In 1567 JAMES HALIBURTON was restored to his office as Provost, to which the EARL OF CRAWFURD had been appointed temporarily, and having shown to the Privy Council that a pension bestowed upon him by the QUEEN REGENT, and renewed by the QUEEN, had not been available to him, he received the thirds of certain of the confiscated Kirk lands, which raised his pension to one thousand pounds. During this eventful year the murder of DARNLEY the marriage of the QUEEN with BOTHWELL, and her capture at Carberry Hill and confinement in Lochleven Castle took place; and when she unwillingly resigned the Crown, the PROVOST OF DUNDEE was one of those selected to administer the affairs of the country until the REGENT MORAY was proclaimed. On the 29th of July he took part in the Coronation of the Infant Prince, afterwards JAMES VI., at Stirling, and received his comrade, the EARL OF MORAY, as lawful REGENT on his return from England. He shared in the decisive conflict at Langside in May, 1568, and was afterwards sent to quell the abortive attempt of the GORDONS to restore the QUEEN, and to take possession of the lands of Kinnaird in Forfarshire, then held by SIR JOHN CARNEGIE, a consistent supporter of QUEEN MARY.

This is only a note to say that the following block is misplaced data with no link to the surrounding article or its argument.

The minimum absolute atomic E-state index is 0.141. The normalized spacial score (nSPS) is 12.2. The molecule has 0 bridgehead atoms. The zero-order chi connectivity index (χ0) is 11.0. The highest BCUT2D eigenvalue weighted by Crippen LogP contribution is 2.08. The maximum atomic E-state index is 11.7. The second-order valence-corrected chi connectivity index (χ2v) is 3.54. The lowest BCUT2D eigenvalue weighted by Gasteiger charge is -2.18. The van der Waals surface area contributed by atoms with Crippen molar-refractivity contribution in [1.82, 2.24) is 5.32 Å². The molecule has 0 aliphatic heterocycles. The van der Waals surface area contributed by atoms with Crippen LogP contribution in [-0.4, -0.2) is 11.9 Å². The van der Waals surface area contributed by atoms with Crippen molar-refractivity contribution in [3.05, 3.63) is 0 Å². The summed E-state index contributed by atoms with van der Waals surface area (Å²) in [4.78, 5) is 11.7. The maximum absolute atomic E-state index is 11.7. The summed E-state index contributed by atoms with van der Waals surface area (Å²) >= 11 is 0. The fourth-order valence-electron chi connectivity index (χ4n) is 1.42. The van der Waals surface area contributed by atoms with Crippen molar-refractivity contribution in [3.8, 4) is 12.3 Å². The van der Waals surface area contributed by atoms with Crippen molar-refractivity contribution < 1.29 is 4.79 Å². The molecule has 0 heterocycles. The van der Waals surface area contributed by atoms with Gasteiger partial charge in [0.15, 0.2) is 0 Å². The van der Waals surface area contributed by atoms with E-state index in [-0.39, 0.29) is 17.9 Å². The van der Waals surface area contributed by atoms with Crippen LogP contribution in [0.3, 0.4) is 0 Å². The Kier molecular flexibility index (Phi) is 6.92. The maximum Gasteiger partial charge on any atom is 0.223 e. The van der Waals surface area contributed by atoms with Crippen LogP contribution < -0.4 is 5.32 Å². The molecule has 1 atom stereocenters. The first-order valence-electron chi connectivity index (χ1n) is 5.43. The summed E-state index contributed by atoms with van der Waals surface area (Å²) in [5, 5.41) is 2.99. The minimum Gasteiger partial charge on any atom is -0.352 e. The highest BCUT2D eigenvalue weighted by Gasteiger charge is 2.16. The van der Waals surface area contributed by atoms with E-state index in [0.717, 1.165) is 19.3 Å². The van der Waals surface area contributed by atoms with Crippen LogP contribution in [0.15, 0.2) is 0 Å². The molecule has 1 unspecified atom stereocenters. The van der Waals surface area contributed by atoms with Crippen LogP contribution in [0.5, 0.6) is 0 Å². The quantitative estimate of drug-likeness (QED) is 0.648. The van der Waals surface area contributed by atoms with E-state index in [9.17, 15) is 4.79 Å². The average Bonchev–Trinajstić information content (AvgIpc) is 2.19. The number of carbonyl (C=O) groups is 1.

For many years Scotland was kept in a continual ferment by the varied fortunes of the supporters of QUEEN MARY and of the Reformers. The assassination of MORAY was followed by the defection of KIRKCALDY OF GRANGE, who declared for the QUEEN whilst he was holding the Castle of Edinburgh for the REGENT LENNOX. The army of the Protestant party was assembled at Leith, and whilst they made an attack upon Edinburgh, it was the misfortune Of PROVOST HALIBURTON who held a commission as Colonel in the army to fall into the hands of his enemies on 27th August, 1571. Eight days afterwards the REGENT was assassinated. His two murderers were captured and executed, and the QUEEN'S party were only prevented from avenging the merited death of the assassins upon the PROVOST OF DUNDEE by the earnest entreaty of the Burgesses of Edinburgh. The taking of the Castle by the new REGENT MAR enabled HALIBURTON to regain his liberty, and he returned to resume his official duties.